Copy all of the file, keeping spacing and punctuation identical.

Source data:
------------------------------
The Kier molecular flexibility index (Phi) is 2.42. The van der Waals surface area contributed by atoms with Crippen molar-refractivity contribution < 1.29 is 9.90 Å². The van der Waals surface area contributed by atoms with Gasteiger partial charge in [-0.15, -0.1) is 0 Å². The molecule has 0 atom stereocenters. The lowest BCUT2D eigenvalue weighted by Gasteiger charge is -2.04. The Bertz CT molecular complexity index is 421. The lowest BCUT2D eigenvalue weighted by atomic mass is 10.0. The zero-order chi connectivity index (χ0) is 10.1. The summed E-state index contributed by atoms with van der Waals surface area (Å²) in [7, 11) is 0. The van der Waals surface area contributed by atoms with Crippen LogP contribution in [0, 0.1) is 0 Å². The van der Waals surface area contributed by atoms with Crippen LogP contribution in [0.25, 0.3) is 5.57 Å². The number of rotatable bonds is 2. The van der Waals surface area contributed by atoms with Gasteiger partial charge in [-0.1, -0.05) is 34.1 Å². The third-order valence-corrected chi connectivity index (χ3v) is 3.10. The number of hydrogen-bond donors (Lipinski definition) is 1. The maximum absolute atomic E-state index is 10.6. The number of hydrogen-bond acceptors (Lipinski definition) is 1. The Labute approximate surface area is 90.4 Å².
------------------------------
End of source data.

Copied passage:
The Kier molecular flexibility index (Phi) is 2.42. The van der Waals surface area contributed by atoms with Crippen molar-refractivity contribution < 1.29 is 9.90 Å². The van der Waals surface area contributed by atoms with Gasteiger partial charge in [-0.15, -0.1) is 0 Å². The molecule has 0 atom stereocenters. The lowest BCUT2D eigenvalue weighted by Gasteiger charge is -2.04. The Bertz CT molecular complexity index is 421. The lowest BCUT2D eigenvalue weighted by atomic mass is 10.0. The zero-order chi connectivity index (χ0) is 10.1. The summed E-state index contributed by atoms with van der Waals surface area (Å²) in [7, 11) is 0. The van der Waals surface area contributed by atoms with Crippen LogP contribution in [0, 0.1) is 0 Å². The van der Waals surface area contributed by atoms with Crippen LogP contribution in [0.25, 0.3) is 5.57 Å². The number of rotatable bonds is 2. The van der Waals surface area contributed by atoms with Gasteiger partial charge in [-0.1, -0.05) is 34.1 Å². The third-order valence-corrected chi connectivity index (χ3v) is 3.10. The number of hydrogen-bond donors (Lipinski definition) is 1. The maximum absolute atomic E-state index is 10.6. The number of hydrogen-bond acceptors (Lipinski definition) is 1. The Labute approximate surface area is 90.4 Å².